The Tech - Online EditionMIT's oldest and largest
newspaper & the first
newspaper published
on the web
Boston Weather: 33.0°F | Partly Cloudy

Shorter Panhel Rush Yields 122 Bids, 114 Pledges

By Tongyan Lin


Bids were offered to 122 girls at the conclusion of MIT’s sorority rush on Monday night, said Panhellenic Association vice president of recruitment Susie Lee ’05. About 200 girls registered to participate in recruitment. Of the 122 bids, 114 were accepted.

Lee confirmed that there were 26 new members for Alpha Chi Omega, 28 new members for Sigma Kappa, 29 new members for Alpha Phi, 27 new members for Kappa Alpha Theta, and four new members for Alpha Epsilon Phi. Each girl who participated received a bid from only one sorority.

Sorority pledges up a quarter

About 25 percent more girls pledged this year than did last year, when 91 girls pledged, said Lee, although about the same number of girls registered for recruitment. Last year was the first year Panhel recruitment occurred during IAP instead of at the beginning of the school year.

Lee said that one reason the number of bids accepted increased was that rush this year was half as long as last year’s, so that fewer girls had dropped out at the end of rush than last year. In addition, the second weekend of rush last year occurred after classes began.

Lee also said that another potential reason that the number of bids was higher was because the members who coordinated recruitment made and effort to have more personal contact with the girls. They “called all the girls who didn’t show up,” she said.

Jessica B. So ’05, recruitment chair for the Kappa Alpha Theta sorority, said she thought recruitment went very well. “We got a diverse class of girls,” she said. She thought the shorter recruitment period helped keep the energy and enthusiasm of the week high.

Lee thought that recruitment was successful, but hoped that Panhel will be able to repeat the performance of this year over last year, mentioning that this year had increased advertising and “more meaningful programming and public relations” than last year.

A more informal recruitment occurs for upperclassmen each fall, said Lee.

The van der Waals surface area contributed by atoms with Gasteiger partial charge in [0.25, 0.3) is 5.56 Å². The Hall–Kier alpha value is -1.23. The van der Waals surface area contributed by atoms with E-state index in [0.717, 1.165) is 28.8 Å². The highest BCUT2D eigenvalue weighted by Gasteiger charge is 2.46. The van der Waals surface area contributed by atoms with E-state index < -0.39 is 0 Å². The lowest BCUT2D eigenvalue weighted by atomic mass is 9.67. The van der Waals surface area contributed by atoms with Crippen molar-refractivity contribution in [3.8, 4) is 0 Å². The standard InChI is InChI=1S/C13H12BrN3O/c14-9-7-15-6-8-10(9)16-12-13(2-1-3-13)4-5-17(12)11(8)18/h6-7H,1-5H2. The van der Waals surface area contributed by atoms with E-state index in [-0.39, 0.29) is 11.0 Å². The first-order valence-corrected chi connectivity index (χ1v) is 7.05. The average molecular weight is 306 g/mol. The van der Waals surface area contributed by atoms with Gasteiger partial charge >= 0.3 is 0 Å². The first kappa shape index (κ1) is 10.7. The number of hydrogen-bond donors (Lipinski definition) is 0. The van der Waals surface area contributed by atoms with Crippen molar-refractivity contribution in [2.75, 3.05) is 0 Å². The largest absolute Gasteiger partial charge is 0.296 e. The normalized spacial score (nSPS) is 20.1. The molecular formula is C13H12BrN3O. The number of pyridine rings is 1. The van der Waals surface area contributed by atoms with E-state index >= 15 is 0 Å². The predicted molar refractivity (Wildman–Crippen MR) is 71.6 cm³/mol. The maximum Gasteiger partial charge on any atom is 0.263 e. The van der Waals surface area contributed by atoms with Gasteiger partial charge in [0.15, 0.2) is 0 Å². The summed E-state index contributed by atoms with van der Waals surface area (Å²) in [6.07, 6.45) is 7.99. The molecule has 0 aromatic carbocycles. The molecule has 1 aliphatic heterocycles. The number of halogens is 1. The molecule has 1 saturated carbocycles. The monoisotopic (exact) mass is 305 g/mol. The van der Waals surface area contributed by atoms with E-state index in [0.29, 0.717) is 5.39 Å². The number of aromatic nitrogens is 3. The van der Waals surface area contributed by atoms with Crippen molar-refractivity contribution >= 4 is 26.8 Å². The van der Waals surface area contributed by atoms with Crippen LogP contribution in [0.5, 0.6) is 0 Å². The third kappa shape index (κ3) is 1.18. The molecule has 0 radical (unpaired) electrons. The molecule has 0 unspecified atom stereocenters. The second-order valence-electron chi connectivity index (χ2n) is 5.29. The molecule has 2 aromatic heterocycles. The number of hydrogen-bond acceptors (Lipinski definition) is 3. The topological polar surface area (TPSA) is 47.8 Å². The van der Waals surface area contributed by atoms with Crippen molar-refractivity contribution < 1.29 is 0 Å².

Recruitment weekend packed

The girls who participated in Panhel Recruitment had mixed feelings about the length of recruitment.

Huawei Dong ’07, who pledged Sigma Kappa, said the short schedule meant that she didn’t really have the opportunity to know each of the sororities very well.

Christine L. Graham ’07, who pledged to Alpha Phi, said she “thought it was really compressed in time,” and she had a short time period in which to make the decision.

On the other hand, Lara L. Hershcovitch ’07, who pledged Alpha Ph, said she thought there was “plenty of time,” and she “got to know each [sorority] really well.”

Each girl was required to visit all five sororities on Thursday and Friday night of recruitment. “The basic idea is to make it as fair as possible,” Lee said.

On Saturday and Sunday, the girls visited fewer houses, and on Sunday night, they ranked their top two choices. Bids were then extended from sororities to girls who ranked them in their top two. Girls that only put one sorority down in their ranks chose to “suicide” and get put on the waiting list for bids, said Dong.

New members happy with bids

Graham said she was happy with her bid and accepted it immediately. She said she did not originally intend to join a sorority when she came to MIT, but participated in recruitment because her friends were participating. “When I met the girls of [Alphi Phi], I really felt like I got along with them” and had “a lot in common,” with them, Graham said.

Adrienne E. Hunacek ’07, who pledged to Alpha Epsilon Phi, said she was “really happy” with her bid, “had a lot of fun, and met a lot of new people.”